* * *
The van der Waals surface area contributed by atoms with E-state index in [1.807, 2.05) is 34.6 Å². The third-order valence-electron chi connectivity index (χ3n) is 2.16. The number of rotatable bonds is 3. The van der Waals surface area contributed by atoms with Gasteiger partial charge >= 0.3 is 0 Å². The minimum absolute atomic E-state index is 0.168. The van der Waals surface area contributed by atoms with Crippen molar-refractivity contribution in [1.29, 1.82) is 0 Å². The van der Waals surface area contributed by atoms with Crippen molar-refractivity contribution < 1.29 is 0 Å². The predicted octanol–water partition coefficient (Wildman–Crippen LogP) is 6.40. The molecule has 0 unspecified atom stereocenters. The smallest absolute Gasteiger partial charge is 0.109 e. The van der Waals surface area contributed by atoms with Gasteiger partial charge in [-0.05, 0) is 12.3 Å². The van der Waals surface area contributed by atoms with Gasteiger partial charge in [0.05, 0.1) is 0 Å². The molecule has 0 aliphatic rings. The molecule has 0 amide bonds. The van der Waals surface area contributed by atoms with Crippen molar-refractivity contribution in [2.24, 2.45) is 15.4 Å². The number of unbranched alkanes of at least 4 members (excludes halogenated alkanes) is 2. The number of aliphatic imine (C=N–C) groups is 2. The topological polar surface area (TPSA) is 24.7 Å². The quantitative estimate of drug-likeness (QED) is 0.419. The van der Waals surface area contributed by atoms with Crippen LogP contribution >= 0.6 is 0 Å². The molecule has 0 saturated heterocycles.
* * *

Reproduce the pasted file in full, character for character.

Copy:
The van der Waals surface area contributed by atoms with E-state index in [1.807, 2.05) is 34.6 Å². The third-order valence-electron chi connectivity index (χ3n) is 2.16. The number of rotatable bonds is 3. The van der Waals surface area contributed by atoms with Gasteiger partial charge >= 0.3 is 0 Å². The minimum absolute atomic E-state index is 0.168. The van der Waals surface area contributed by atoms with Crippen molar-refractivity contribution in [1.29, 1.82) is 0 Å². The van der Waals surface area contributed by atoms with Crippen molar-refractivity contribution < 1.29 is 0 Å². The predicted octanol–water partition coefficient (Wildman–Crippen LogP) is 6.40. The molecule has 0 unspecified atom stereocenters. The smallest absolute Gasteiger partial charge is 0.109 e. The van der Waals surface area contributed by atoms with Gasteiger partial charge in [-0.05, 0) is 12.3 Å². The van der Waals surface area contributed by atoms with Gasteiger partial charge in [0.05, 0.1) is 0 Å². The molecule has 0 aliphatic rings. The molecule has 0 amide bonds. The van der Waals surface area contributed by atoms with Crippen molar-refractivity contribution in [2.24, 2.45) is 15.4 Å². The number of unbranched alkanes of at least 4 members (excludes halogenated alkanes) is 2. The number of aliphatic imine (C=N–C) groups is 2. The topological polar surface area (TPSA) is 24.7 Å². The quantitative estimate of drug-likeness (QED) is 0.419. The van der Waals surface area contributed by atoms with Crippen LogP contribution >= 0.6 is 0 Å². The molecule has 0 saturated heterocycles.